Sacral insufficiency fractures
A closer look at an underdiagnosed problem
Your patient’s back pain may be caused by a lot of things, one of them being a sacral insufficiency fracture. These fractures are often underdiagnosed in the elderly population.23 Patients typically present with sudden onset of low back pain or pelvic pain coupled with a significant reduction in mobility.4
- Pain in the lower back, hip, buttock, groin, and/or pelvis
- Back or pelvis may be tender to touch
- Leg weakness
- Significant reduction in mobility and independence
- Routine daily activities may become painful
- Pain worsens with weight-bearing activities, especially walking
What is a sacral insufficiency fracture (SIF)?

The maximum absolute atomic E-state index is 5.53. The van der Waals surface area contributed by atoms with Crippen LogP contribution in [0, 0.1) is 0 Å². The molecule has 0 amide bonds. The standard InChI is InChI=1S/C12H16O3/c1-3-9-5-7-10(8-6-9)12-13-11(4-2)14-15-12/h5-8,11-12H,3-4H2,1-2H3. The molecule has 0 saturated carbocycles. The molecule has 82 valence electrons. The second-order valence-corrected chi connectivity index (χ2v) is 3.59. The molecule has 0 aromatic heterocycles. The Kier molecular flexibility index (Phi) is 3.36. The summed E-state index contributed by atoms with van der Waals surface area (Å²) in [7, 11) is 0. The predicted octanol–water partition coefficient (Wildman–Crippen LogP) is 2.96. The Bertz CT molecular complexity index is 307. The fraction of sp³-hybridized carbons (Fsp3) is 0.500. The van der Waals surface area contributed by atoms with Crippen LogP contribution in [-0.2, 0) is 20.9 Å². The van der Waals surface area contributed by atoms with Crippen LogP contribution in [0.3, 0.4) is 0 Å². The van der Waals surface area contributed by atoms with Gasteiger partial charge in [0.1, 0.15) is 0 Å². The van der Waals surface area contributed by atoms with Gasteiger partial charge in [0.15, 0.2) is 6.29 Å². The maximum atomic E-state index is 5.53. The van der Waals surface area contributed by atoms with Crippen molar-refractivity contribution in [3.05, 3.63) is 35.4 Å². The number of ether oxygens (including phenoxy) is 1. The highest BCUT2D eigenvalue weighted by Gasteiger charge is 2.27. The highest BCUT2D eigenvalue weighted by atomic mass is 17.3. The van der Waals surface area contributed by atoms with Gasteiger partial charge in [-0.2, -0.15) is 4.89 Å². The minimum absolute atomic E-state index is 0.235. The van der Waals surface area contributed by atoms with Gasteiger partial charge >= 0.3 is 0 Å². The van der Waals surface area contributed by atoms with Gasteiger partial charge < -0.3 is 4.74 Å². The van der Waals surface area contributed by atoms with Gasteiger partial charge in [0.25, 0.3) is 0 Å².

SIFs can occur spontaneously or may occur when the quality of the sacral bone has become insufficient to handle the stress of bearing weight. Typically, SIFs are associated with an underlying metabolic condition such as osteoporosis.5 Learn more in our Long and Short Axis Sacroplasty Surgical Technique Guide.
A serious issue for older adults
There is a strong trend showing an increased frequency of SIFs between 1998 to 2010 by an average of 11.8% per year. An increase in mean patient age at admission also rose by 21.3% per year.7